Albania existed as a protectorate of the Kingdom of Italy officially known as the Albanian Kingdom (Gheg Albanian: Mbretnija Shqiptare, Standard Albanian: Mbretëria Shqiptare, Italian: Regno albanese), officially led by Italy's King Victor Emmanuel III and its government led by Italian governors between 1939 after being occupied by Italy until 1943. During this time, Albania ceased to exist as an independent country, and existed as an autonomous part of the Italian Empire led by Italian government officials who intended to make Albania part of a Greater Italy.
The Kingdom of Italy invaded Albania on 7 April 1939, five months before the start of the Second World War. The Albanian armed resistance proved ineffective against Italians and, after a short defense, the country was occupied. On 9 April 1939 Albanian King Zog fled to Greece, in spite of earlier alliance and support of Italy that Albania held with Italy since 1925. However Italy's political leader, Benito Mussolini required direct control over Albania to officially expand his empire as he had grown jealous of Germany's annexation of Austria and occupation of Czechoslovakia. Albania ceased to exist as an independent country and became a component of the Italian Empire. Albania was turned into an Italian protectorate, similar to the German Protectorate of Bohemia and Moravia, in that the land was an autonomous territory of Italy which was designed for eventual colonization and Italianization. The throne was claimed by king Victor Emmanuel III of Italy, who was the official ruler of Albania until his abdication on 25 July 1943. The government was led by Italian governors and an Albanian civil government.
Albania was important culturally and historically to the Italian nationalist aims of the Fascists, as the territory of Albania had long been part of the Roman Empire, even prior to the annexation of northern Italy by the Romans. Later some coastal areas (like Durazzo) had been influenced and owned by the Italian Republic of Venice for many years (Albania Veneta).
Strategically, control of Albania gave Italy a position in the Balkans to invade Greece which it did in 1940, as well as challenge Italy's other rival, Yugoslavia, to which a war via Albania would garner support of Albanian nationalists who wanted to gain Albanian populated territories in Kosovo and Vardar Macedonia.
While Victor Emmanuel ruled as king, Shefqet Bej Verlaci served as the Prime Minister. Shefqet Verlaci controlled the day to day activities of the Italian protectorate. On 3 December 1941, Shefqet Bej Verlaci was replaced as Prime Minister and Head of State by Mustafa Merlika Kruja. Nazi Germany occupied Albania when Italy quit the war in 1943.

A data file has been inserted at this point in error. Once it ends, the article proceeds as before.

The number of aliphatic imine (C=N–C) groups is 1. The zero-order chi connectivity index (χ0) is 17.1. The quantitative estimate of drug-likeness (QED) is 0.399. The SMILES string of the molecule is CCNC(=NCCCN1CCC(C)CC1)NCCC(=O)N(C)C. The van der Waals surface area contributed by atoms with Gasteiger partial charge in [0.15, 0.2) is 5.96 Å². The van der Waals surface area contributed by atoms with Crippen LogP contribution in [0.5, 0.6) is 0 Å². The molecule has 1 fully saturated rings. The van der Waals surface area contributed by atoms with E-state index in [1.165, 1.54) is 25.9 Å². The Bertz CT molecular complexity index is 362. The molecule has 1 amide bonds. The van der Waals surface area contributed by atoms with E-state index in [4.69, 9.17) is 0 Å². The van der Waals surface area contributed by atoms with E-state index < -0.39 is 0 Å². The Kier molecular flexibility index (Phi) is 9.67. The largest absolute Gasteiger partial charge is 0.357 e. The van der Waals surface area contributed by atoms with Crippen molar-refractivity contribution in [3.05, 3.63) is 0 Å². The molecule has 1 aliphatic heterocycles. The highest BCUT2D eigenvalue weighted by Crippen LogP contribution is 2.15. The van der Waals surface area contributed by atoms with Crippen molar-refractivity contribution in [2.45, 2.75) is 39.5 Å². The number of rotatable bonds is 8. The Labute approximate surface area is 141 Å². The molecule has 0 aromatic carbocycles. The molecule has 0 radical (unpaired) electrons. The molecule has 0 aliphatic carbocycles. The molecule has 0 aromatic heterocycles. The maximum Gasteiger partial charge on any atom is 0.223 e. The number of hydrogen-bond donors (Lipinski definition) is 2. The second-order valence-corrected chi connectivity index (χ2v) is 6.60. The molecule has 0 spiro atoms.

From the start, Albanian foreign affairs, customs, as well as natural resources came under direct control of Italy. The puppet Albanian Fascist Party became the ruling party of the country and the Fascists allowed Italian citizens to settle in Albania and to own land so that they could gradually transform it into Italian soil.
In October 1940, during the Greco-Italian War, Albania served as a staging-area for Italian dictator Benito Mussolini's unsuccessful invasion of Greece. Mussolini planned to invade Greece and other countries like Yugoslavia in the area to give Italy territorial control of most of the Mediterranean Sea coastline, as part of the Fascists objective of creating the objective of Mare Nostrum ("Our Sea") in which Italy would dominate the Mediterranean.
But, soon after the Italian invasion, the Greeks counter-attacked and a sizeable portion of Albania was in Greek hands (including the cities of Gjirokastër and Korçë). In April 1941, after Greece capitulated to the German forces, the Greek territorial gains in southern Albania returned to Italian command. Under Italian command came also large areas of Greece after the succesfull German invasion of Greece.
After the fall of Yugoslavia and Greece in April 1941, the Italian Fascists added to the territory of the Kingdom of Albania most of the Albanian-inhabited areas that had been previously given to the Kingdom of Yugoslavia. The Albanian fascists claimed in May 1941 that nearly all the Albanian populated territories were united to Albania (see map). Even areas of northern Greece (Chameria) were administered by Albanians. But this was even a consequence of borders that Italy and Germany agreed on when dividing their spheres of influence. Some small portions of territories with Albanian majority remained outside the new borders and contact between the two parts was practically impossible: the Albanian population under the Bulgarian rule was heavily oppressed.
After the surrender of the Italian Army in September 1943, Albania was occupied by the Germans and soon exploded into a ferocious guerilla war.